Urinary Urgency, Incontinence and Frequency

Urinary Urgency, Incontinence and Frequency

Urge Urinary Incontinence

Many terms are used around urinary urgency and it can be rather confusing. You may hear any of the following:

OAB (overactive bladder) wet and dry 
DO (detrusor overactivity)

According to the International Continence Society (ICS),  "Detrusor Overactivity (DO) is defined as a urodynamic observation characterized by involuntary detrusor contractions during the filling phase that may be spontaneous or provoked"

OAB, as defined by ICS 2002, " is a symptomatic diagnosis. OAB is defined as urgency, with or without urge incontinence, and usually with frequency and nocturia." It refers to urgency as "a sudden, compelling desire to void which is difficult to defer"

This is the sensation that would make you leave your trolley in the supermarket and rush off to the loo! It comes on suddenly. 0-100 in a few seconds.

Compare that to the feeling of a very strong urge to urinate. Your bladder is very full and feels firm, maybe a strong pressure feeling. You could, however hold on longer if caught in traffic for example, even though it is uncomfortable. This feeling builds up over time as the bladder gradually fills.

  • Sudden urgency is not normal
  • A strong urge to urinate is normal

You can have urgency without leaking. It is only termed urge urinary incontinence (UUI) if you leak when the bladder urgency hits you. 
Many people can 'hold on' when they experience sudden urgency.

Any of these symptoms, however, can lead to frequency of urination. This can become a habit because you run to the loo every time an urge hits. The frequency of the urges will dictate how often you go to the loo.
Also, many people go to the loo either 'just in case' or every time they feel the slightest sensation in their bladder in order to keep it as empty as possible in an effort to avoid leaks or urges.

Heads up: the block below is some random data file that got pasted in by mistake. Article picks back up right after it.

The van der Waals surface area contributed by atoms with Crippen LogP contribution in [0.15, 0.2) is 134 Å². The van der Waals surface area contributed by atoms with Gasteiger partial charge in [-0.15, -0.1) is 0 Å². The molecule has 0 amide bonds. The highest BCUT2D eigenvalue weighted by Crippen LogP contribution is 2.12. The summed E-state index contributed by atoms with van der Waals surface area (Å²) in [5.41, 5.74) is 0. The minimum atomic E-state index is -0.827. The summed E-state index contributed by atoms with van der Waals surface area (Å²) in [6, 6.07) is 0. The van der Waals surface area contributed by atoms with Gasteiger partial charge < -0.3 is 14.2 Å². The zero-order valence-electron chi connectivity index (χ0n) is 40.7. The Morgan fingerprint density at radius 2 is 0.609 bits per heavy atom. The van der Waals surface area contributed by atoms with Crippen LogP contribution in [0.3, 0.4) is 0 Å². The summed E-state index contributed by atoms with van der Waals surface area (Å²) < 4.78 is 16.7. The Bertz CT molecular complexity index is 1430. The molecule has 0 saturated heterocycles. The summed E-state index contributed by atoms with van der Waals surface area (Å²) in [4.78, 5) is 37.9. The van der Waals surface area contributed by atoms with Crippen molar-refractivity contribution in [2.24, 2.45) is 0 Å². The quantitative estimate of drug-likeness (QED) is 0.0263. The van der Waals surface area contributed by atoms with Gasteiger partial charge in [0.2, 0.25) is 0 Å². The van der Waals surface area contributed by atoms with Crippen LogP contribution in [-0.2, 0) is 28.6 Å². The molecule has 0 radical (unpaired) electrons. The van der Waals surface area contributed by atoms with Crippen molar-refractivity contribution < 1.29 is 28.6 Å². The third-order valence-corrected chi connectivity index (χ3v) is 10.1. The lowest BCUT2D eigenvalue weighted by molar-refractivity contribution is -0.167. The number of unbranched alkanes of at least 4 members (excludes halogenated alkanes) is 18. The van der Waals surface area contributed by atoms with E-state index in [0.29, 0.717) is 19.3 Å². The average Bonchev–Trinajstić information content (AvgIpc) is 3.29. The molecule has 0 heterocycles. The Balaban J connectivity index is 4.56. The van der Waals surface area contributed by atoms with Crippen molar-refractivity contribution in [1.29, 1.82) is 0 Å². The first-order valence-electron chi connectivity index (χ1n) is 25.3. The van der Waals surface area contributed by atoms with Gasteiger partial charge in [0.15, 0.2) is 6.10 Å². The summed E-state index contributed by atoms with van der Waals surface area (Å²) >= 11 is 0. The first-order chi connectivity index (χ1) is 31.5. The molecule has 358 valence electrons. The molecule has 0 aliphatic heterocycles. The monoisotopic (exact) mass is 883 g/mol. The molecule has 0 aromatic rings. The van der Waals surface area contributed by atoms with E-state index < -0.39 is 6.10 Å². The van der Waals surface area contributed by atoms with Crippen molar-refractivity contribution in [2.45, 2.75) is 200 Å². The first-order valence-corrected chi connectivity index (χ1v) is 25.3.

Unfortunately, this very behaviour can actually increase the urgency as you and your bladder stop communicating!

Often various things will trigger an episode of urgency.
For example : does a bladder urge hit you every time you put the key in the front door or turn on a tap ?
These are examples of a conditioned response - your body produces the same response to the same stimulus because it has been conditioned to do so. 
It all becomes a vicious circle, but one that can be broken free from with the right treatments.

How is urinary urgency treated?

Firstly a check up with your GP is needed to rule out any medical conditions that may be contributing. This is very important because moving straight to bladder training can be very detrimental if there is an underlying medical problem. This MUST be addressed first.

Some medical conditions that may have urgency and frequency as symptoms are diabetes, UTI's (urinary tract infections) cystitis, menopause and high blood pressure. There can also be neurological reasons for bladder urgency such as stroke, MS, Parkinsons disease. So it is very important to have a medical assessment first. These are just a few of the more common ones, there are many more.

Once medical causes have been ruled out, or successfully treated, and if bladder urgency persists, the next step is usually to do a detailed sensation-based bladder diary. This should be done under the guidance of a health professional with training in continence management.
Bladder training can be started based on the results of the bladder diary.

Lifestyle changes are often suggested:

  • manage constipation which can be a big driver of an overactive bladder
  • monitor fluid intake. Too much or too little can both cause urgency. If you are consuming more fluid than you need, your kidneys will just turn it into urine and you will need to go more often. If you reduce your input significantly thinking that if you drink less = less urine then you are in fact doing the opposite because your urine will become more concentrated. Concentrated urine can irritate the bladder and an irritated bladder wants to empty more often